Firewatch (2016) Thoughts

I first heard about Firewatch about two years ago when I saw this incredible trailer. Wilderness, a beautiful art style, and a job I’ve always wondered about. Well… I spent some time on the internet looking into how to reserve a lookout tower atop a mountain.

Firewatch is gorgeous. It’s not as open-world as it looks to be, but the world the developers have modeled is an absolute joy to experience. You won’t go climbing up every rock face, or make your way up all those mountain, but every vista in every direction is a spectacle.  The lighting, particularly in the early morning and late afternoon, make the Wyoming wilderness look as sweet as candy. The cartoony, Pixar-esque look to the graphics is a huge selling point here. Ford Motors even went as far as straight- up stealing the official art for a recent promotion.

firewatch tower

Even the navigation feels immersive in the opening parts of the game. You’re given a map and a compass. No on-screen mini-map to constantly refer to. You can hold the map + compass combo, and not see anything or move quickly. You can hold just the compass, and move slowly. Or you can run, without the aid of either. Eventually, due to the amount of backtracking you’ll do, you’ll only need a quick look at the map, and a glance at the compass before heading out.

You play as Henry. The game begins with sweeping statements like these. You meet a woman in a bar in Colorado. She becomes your wife. You don’t have kids. You get a dog instead. You make a few small, cutesy decisions about the life you’ve made together. You cannot prevent your inevitable separation due to her worsening dementia.

Firewatch intro

This sequence works very well as an opening to a game. The narrative is quickly established and I found myself wrapped up in the game immediately. The game alternates between the text and short sections of arriving at the trailhead and hiking to the lookout tower. It’s a poignant introduction and explains well why Henry has taken this job in the middle of nowhere.

Many people seem to hate the “illusion of choice” presented by narratively-driven, adventure games, particularly from entries by Telltale Games. Firewatch, particularly in the introductory sequence, suffers the same problem. Campo Santo, the game’s developer, is largely made up of former game designers from Telltale and Double Fine. They choose to bypass the “illusion of choice” problem by NOT presenting the game as “tailored”. It’s a story that the player is meant to experience, not necessarily impact.

telltale splash

The characters are well-crafted, too. Henry and Delilah (his supervisor) have nicknames for each other. They share inside jokes. They tell secrets and stories. Later on, Delilah becomes a literal lifeline for Henry. The voice acting is memorable and effusive. And these two will never meet. All of their conversations happen over the radio.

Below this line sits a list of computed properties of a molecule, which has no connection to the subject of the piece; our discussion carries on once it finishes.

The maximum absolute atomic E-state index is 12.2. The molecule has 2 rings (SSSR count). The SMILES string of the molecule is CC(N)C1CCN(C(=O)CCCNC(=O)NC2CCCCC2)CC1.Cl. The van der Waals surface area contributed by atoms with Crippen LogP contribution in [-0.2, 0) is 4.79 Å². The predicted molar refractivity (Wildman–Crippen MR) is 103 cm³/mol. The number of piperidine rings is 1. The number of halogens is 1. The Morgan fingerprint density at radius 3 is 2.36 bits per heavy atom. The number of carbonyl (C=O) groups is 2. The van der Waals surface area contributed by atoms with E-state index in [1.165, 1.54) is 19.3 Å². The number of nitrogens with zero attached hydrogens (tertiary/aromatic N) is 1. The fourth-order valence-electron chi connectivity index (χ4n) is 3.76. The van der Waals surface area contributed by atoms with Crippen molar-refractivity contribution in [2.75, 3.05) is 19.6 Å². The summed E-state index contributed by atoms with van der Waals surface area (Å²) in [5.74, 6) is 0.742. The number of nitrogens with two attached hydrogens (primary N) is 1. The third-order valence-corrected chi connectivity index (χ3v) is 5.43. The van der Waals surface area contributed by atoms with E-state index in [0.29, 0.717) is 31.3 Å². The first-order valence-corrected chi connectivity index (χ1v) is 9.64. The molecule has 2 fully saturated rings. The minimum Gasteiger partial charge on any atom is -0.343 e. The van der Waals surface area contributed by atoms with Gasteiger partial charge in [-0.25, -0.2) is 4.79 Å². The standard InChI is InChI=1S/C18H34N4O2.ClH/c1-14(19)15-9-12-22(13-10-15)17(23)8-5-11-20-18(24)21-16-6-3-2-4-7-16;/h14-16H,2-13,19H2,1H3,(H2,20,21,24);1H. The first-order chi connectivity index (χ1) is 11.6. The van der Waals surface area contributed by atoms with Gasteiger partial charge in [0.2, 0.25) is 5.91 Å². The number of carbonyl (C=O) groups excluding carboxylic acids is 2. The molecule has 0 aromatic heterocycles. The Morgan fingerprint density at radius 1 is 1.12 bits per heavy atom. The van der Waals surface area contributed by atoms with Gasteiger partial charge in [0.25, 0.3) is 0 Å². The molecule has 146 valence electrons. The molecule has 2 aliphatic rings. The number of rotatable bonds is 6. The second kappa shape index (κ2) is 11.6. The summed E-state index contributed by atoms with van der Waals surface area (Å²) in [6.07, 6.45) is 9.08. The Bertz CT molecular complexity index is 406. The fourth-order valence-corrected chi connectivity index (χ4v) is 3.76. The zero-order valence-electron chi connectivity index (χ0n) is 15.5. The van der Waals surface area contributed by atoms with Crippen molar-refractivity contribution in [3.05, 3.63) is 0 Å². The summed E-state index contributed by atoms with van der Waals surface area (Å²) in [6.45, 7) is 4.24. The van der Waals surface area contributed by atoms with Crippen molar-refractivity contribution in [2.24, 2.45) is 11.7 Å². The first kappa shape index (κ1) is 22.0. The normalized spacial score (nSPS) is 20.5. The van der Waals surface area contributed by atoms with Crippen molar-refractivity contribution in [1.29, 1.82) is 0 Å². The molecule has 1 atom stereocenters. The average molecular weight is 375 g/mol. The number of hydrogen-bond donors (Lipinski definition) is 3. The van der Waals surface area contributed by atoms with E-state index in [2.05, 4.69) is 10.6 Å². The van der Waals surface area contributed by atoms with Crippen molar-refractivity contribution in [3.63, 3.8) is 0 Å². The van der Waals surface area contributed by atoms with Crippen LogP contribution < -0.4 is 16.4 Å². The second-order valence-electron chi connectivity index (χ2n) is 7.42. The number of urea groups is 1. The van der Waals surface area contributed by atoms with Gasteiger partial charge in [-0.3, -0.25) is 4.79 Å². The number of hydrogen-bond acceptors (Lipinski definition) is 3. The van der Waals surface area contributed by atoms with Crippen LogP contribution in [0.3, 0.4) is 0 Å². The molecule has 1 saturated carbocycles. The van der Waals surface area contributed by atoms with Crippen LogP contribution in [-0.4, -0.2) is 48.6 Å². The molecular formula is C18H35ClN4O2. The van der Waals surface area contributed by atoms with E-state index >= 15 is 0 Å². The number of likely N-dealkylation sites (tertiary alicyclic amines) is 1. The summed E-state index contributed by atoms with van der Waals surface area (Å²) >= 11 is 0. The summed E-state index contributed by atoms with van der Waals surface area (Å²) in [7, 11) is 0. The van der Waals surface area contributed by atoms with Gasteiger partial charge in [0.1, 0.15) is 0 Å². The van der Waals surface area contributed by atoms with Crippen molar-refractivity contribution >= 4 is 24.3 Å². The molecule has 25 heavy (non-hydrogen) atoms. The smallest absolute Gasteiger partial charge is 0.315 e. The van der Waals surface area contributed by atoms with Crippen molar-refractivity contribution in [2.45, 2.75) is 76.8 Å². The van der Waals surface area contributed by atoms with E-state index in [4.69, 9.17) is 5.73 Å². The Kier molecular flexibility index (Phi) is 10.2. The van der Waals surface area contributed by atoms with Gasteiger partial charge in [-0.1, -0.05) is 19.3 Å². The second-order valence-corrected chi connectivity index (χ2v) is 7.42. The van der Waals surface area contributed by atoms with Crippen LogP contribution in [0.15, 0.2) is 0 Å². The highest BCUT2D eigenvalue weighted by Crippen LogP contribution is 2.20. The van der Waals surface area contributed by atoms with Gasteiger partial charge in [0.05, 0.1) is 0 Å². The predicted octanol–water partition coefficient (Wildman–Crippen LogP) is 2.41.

But here’s where I found my first problem. Telltale’s The Walking Dead and The Wolf Among Us present main characters to whom I could relate. In The Walking Dead, Lee was tasked with protecting a little girl. The Wolf Among Us’s Bigby is a sheriff tasked with investigating a series of murders. Maybe the biggest problem is purpose; your character needs something to accomplish. Too often, Henry’s purpose isn’t a purpose. It’s a reaction. “That’s strange” or “That makes me worried.” The direction set by the intro indicates one thing (you’ve become a fire lookout) and the game dictates another (someone is stalking you).

Delilah begins as a friendly, disembodied companion, but doubts about her intentions and her personal history are disclosed very quickly. Your dialogue choices as Henry are probably best categorized as “flirty”, “friendly”, and “distanced”. I ended up picking the “distanced” option much of the time, and I don’t think that meshed well with the game. I feel like one of the themes of the game is about relationships and “being there”. Henry has distanced himself from Julia, his wife, and her dementia. Delilah has a long-term boyfriend, but the game implies she is an absentee alcoholic who sleeps around. It’s no mistake that Henry and Delilah spend the entirety of the game talking to one another and never meet.

But I wonder if constantly picking the “distanced” option wasn’t what Campo Santo intended. My Henry stayed devoted to Julia and ignored Delilah’s many flirtatious advances. She pressed on, however, and it made it creepy more than anything. Henry may need to move on with his life, but he joined the lookout to process his guilt and grief. Delilah never seemed genuinely interested in his healing.

I think the actual mystery itself didn’t pay off in any sort of significant way. I spent the first half or so intrigued, but once it became clear that the mystery was about Ned and Brian (the previous lookout and his son, my interest was lost. I get it, being alone and being monitored by someone is scary. Being attacked by an unknown assailant is scary. But there’s a damn wildfire to worry about, too. And you’re the damn fire lookout.

Firewatch is probably not a game that I’ll play again any time soon. It’s not resonating with me in any of the ways that DONTNOD’s Life Is Strange or Telltale’s The Wolf Among Us did. It’s short; only about four hours. If I do go back, it’ll likely to be PrintScreen myself some new desktop wallpaper. Firewatch is beautiful. It plays well. It deals with some heavy themes, and I don’t relate to them unfortunately. Despite all the criticism I’ve levied towards Firewatch, I’m still looking forward to Campo Santo’s next game.


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